My profiles.clj has been steadily growing in size as I pick up little bits and pieces of clojure goodness to add to my development setup. It feels like this file could potentially be as important as your .bashrc file for programmer productivity. Recently, I took some time to refactor my helper functions into a library - vinyasa. This project contains helper functions for better organisation of profiles.clj. Tools for Workflow: When I am working with code, I want to have the following functionality: Quick and Dirty Debugging Import from Clojars without Repl Restart Interacting with Leiningen Functions without Shell Refreshing a Clobbered Namespace without Repl Restart Immediate Pretty…

Tuesday

12

November 2013

Will the real file watcher please stand up?

by Chris Zheng, on random

These days, so many leiningen tools have a watch function - usually for plugins. When I run lein <command> watch, a process is spawned that looks at a directory, sees what files are changed and then does something with them. Most have to do with testing and documentation but tools like these are also slipping into development. This is a really simple pattern and it should be standard but unfortunately it is not. Here are a bunch of implementations when I search for file watch clojure on google. https://github.com/derekchiang/Clojure-Watch https://github.com/marick/lein-midje https://github.com/ibdknox/watchtower https://github.com/klauern/java-watcher…

Tuesday

12

November 2013

You took 3 months to write a mutable array for clojure?

by Chris Zheng, on random, ova, arrays

Yes I did. The library is hosted here. It now also includes very comprehensive documentation. There are in total, 350 lines of code, which makes my average output for that period of time a whopping 3 lines per day. The follow up question would then be: What took so long? Answer: Simplicity From the Documentation An ova represents a mutable array of elements. It has been designed especially for dealing with shared mutable state in multi-threaded applications. Clojure uses refs and atoms off the shelf to resolve this issue but left out methods to deal with arrays of shared elements. ova has been specifically designed for the following use case…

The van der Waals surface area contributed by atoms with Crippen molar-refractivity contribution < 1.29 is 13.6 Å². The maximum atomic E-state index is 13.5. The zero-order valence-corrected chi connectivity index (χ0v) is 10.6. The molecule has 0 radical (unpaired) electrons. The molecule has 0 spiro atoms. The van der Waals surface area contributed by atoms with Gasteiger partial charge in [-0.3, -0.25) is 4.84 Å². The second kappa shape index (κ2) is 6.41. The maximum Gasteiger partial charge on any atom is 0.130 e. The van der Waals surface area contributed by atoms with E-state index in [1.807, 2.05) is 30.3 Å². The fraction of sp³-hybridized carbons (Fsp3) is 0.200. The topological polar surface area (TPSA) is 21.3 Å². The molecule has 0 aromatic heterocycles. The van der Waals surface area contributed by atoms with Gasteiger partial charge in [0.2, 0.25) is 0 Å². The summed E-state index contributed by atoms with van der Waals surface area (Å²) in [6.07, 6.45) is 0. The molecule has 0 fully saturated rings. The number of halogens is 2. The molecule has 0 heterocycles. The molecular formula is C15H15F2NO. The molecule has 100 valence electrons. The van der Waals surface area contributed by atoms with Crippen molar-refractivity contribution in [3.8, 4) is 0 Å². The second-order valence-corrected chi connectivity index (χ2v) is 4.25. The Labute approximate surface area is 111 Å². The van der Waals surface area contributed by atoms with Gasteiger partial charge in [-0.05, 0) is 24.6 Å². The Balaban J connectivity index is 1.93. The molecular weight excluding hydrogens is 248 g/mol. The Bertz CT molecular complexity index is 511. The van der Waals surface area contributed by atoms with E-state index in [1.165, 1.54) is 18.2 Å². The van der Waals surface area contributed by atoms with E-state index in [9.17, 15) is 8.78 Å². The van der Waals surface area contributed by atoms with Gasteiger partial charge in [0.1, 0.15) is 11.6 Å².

Tuesday

12

November 2013

Why exceptions should cascade like stylesheets

by Chris Zheng, on ribol, application design

I watched The power of abstraction by Barbara Liskov a while back and was most interest in the description of her work on the ARGUS language. She talked about a neat expection handling system that she had come up with whilst designing the language. The mechanism was designed around a couple of observations that she had about exceptions: Some exceptions must terminate the program (system level bugs) Some exceptions should not terminate the program (io/databases connection) Some exceptions require upper level intervention to decide whether to terminate or not (multi-level systems) What she did then was to provide semantics to deal with each class of exceptions. A scan of…

Sunday

10

November 2013

Immutability, time and testable task schedulers

by Chris Zheng, on testing, immutability

Immutability is great. Code written with such a principle are generally much easier to test and much more modular than code that is not. In the Joy of Clojure, immutability over time was compared to an animated flip book. Every page represented an instance of time and it was only by flipping through animations that time was percieved. Datomic showed that immutability was possible even for the database (which was something that we all once thought was impossible to make immutable). What Datomic gave us was the ability to 'time travel' through our data. The ability to go back and forth in time without affecting the present is a superpower…